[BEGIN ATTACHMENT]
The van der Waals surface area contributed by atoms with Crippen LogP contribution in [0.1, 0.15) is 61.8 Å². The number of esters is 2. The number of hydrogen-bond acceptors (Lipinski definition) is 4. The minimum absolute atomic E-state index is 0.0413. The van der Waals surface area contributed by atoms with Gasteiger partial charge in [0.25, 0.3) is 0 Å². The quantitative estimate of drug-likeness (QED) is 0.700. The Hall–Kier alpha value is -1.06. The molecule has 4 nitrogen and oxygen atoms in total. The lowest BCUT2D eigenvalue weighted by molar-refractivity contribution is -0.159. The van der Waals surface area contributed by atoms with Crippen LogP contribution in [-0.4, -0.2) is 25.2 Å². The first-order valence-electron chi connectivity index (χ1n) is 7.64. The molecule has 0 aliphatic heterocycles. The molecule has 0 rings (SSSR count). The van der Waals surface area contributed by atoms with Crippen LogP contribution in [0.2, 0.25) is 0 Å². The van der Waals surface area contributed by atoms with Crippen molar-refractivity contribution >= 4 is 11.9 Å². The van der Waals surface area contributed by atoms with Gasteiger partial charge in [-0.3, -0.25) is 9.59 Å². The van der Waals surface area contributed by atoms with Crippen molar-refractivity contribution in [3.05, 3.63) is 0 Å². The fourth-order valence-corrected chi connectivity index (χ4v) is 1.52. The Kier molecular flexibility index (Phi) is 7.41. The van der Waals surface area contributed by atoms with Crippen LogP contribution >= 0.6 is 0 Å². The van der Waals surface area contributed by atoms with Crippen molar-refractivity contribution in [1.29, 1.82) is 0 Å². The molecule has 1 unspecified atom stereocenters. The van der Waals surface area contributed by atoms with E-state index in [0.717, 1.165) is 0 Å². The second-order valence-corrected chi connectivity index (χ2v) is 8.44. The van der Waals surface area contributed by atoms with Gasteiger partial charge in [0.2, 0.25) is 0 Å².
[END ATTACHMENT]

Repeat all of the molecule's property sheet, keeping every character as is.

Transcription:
The van der Waals surface area contributed by atoms with Crippen LogP contribution in [0.1, 0.15) is 61.8 Å². The number of esters is 2. The number of hydrogen-bond acceptors (Lipinski definition) is 4. The minimum absolute atomic E-state index is 0.0413. The van der Waals surface area contributed by atoms with Gasteiger partial charge in [0.25, 0.3) is 0 Å². The quantitative estimate of drug-likeness (QED) is 0.700. The Hall–Kier alpha value is -1.06. The molecule has 4 nitrogen and oxygen atoms in total. The lowest BCUT2D eigenvalue weighted by molar-refractivity contribution is -0.159. The van der Waals surface area contributed by atoms with Crippen LogP contribution in [-0.4, -0.2) is 25.2 Å². The first-order valence-electron chi connectivity index (χ1n) is 7.64. The molecule has 0 aliphatic heterocycles. The molecule has 0 rings (SSSR count). The van der Waals surface area contributed by atoms with Crippen LogP contribution in [0.2, 0.25) is 0 Å². The van der Waals surface area contributed by atoms with Crippen molar-refractivity contribution >= 4 is 11.9 Å². The van der Waals surface area contributed by atoms with Gasteiger partial charge in [-0.3, -0.25) is 9.59 Å². The van der Waals surface area contributed by atoms with Crippen molar-refractivity contribution in [3.05, 3.63) is 0 Å². The fourth-order valence-corrected chi connectivity index (χ4v) is 1.52. The Kier molecular flexibility index (Phi) is 7.41. The van der Waals surface area contributed by atoms with Crippen LogP contribution >= 0.6 is 0 Å². The van der Waals surface area contributed by atoms with Crippen molar-refractivity contribution in [1.29, 1.82) is 0 Å². The molecule has 1 unspecified atom stereocenters. The van der Waals surface area contributed by atoms with E-state index in [0.717, 1.165) is 0 Å². The second-order valence-corrected chi connectivity index (χ2v) is 8.44. The van der Waals surface area contributed by atoms with Gasteiger partial charge in [0.2, 0.25) is 0 Å².